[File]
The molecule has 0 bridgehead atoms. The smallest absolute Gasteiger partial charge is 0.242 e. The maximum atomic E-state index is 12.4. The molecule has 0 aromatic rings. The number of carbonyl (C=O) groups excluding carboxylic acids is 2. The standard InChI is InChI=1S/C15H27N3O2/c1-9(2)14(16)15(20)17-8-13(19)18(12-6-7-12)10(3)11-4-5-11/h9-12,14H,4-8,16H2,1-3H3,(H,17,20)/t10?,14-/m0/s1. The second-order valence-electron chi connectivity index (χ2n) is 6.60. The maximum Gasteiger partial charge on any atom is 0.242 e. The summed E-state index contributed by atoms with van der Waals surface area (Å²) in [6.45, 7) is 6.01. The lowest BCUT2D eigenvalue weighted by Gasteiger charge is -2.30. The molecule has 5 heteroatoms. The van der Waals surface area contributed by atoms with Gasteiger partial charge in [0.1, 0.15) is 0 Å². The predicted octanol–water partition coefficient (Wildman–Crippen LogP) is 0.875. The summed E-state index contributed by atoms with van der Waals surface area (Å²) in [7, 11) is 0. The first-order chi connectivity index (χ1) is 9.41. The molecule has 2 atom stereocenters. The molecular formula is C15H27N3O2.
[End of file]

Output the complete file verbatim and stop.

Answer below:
The molecule has 0 bridgehead atoms. The smallest absolute Gasteiger partial charge is 0.242 e. The maximum atomic E-state index is 12.4. The molecule has 0 aromatic rings. The number of carbonyl (C=O) groups excluding carboxylic acids is 2. The standard InChI is InChI=1S/C15H27N3O2/c1-9(2)14(16)15(20)17-8-13(19)18(12-6-7-12)10(3)11-4-5-11/h9-12,14H,4-8,16H2,1-3H3,(H,17,20)/t10?,14-/m0/s1. The second-order valence-electron chi connectivity index (χ2n) is 6.60. The maximum Gasteiger partial charge on any atom is 0.242 e. The summed E-state index contributed by atoms with van der Waals surface area (Å²) in [6.45, 7) is 6.01. The lowest BCUT2D eigenvalue weighted by Gasteiger charge is -2.30. The molecule has 5 heteroatoms. The van der Waals surface area contributed by atoms with Gasteiger partial charge in [0.1, 0.15) is 0 Å². The predicted octanol–water partition coefficient (Wildman–Crippen LogP) is 0.875. The summed E-state index contributed by atoms with van der Waals surface area (Å²) in [7, 11) is 0. The first-order chi connectivity index (χ1) is 9.41. The molecule has 2 atom stereocenters. The molecular formula is C15H27N3O2.